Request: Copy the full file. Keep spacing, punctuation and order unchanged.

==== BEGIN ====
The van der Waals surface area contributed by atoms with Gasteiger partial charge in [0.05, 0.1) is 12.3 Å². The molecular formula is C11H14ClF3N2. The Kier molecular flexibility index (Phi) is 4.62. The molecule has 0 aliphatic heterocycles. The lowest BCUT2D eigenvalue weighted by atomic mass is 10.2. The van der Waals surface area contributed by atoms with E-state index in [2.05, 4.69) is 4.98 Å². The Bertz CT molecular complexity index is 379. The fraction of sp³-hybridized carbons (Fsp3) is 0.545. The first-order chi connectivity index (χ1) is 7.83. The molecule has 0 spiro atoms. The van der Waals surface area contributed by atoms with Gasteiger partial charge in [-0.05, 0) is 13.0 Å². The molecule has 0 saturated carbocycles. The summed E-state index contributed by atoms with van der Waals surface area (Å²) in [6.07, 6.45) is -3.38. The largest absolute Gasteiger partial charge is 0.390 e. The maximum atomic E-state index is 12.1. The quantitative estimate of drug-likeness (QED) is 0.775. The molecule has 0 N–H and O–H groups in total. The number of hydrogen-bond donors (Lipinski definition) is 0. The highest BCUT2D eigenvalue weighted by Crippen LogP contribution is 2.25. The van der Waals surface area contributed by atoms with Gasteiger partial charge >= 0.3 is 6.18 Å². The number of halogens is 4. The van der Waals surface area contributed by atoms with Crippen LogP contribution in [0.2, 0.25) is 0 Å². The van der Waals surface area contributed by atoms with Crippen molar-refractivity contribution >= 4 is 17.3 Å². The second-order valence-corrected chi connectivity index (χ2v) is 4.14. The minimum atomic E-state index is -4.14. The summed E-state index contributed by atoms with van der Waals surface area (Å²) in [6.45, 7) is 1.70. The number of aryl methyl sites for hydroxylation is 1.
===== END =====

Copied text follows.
The van der Waals surface area contributed by atoms with Gasteiger partial charge in [0.05, 0.1) is 12.3 Å². The molecular formula is C11H14ClF3N2. The Kier molecular flexibility index (Phi) is 4.62. The molecule has 0 aliphatic heterocycles. The lowest BCUT2D eigenvalue weighted by atomic mass is 10.2. The van der Waals surface area contributed by atoms with E-state index in [2.05, 4.69) is 4.98 Å². The Bertz CT molecular complexity index is 379. The fraction of sp³-hybridized carbons (Fsp3) is 0.545. The first-order chi connectivity index (χ1) is 7.83. The molecule has 0 spiro atoms. The van der Waals surface area contributed by atoms with Gasteiger partial charge in [-0.05, 0) is 13.0 Å². The molecule has 0 saturated carbocycles. The summed E-state index contributed by atoms with van der Waals surface area (Å²) in [6.07, 6.45) is -3.38. The largest absolute Gasteiger partial charge is 0.390 e. The maximum atomic E-state index is 12.1. The quantitative estimate of drug-likeness (QED) is 0.775. The molecule has 0 N–H and O–H groups in total. The number of hydrogen-bond donors (Lipinski definition) is 0. The highest BCUT2D eigenvalue weighted by Crippen LogP contribution is 2.25. The van der Waals surface area contributed by atoms with Gasteiger partial charge >= 0.3 is 6.18 Å². The number of halogens is 4. The van der Waals surface area contributed by atoms with Crippen LogP contribution in [0.2, 0.25) is 0 Å². The van der Waals surface area contributed by atoms with Crippen molar-refractivity contribution >= 4 is 17.3 Å². The second-order valence-corrected chi connectivity index (χ2v) is 4.14. The minimum atomic E-state index is -4.14. The summed E-state index contributed by atoms with van der Waals surface area (Å²) in [6.45, 7) is 1.70. The number of aryl methyl sites for hydroxylation is 1.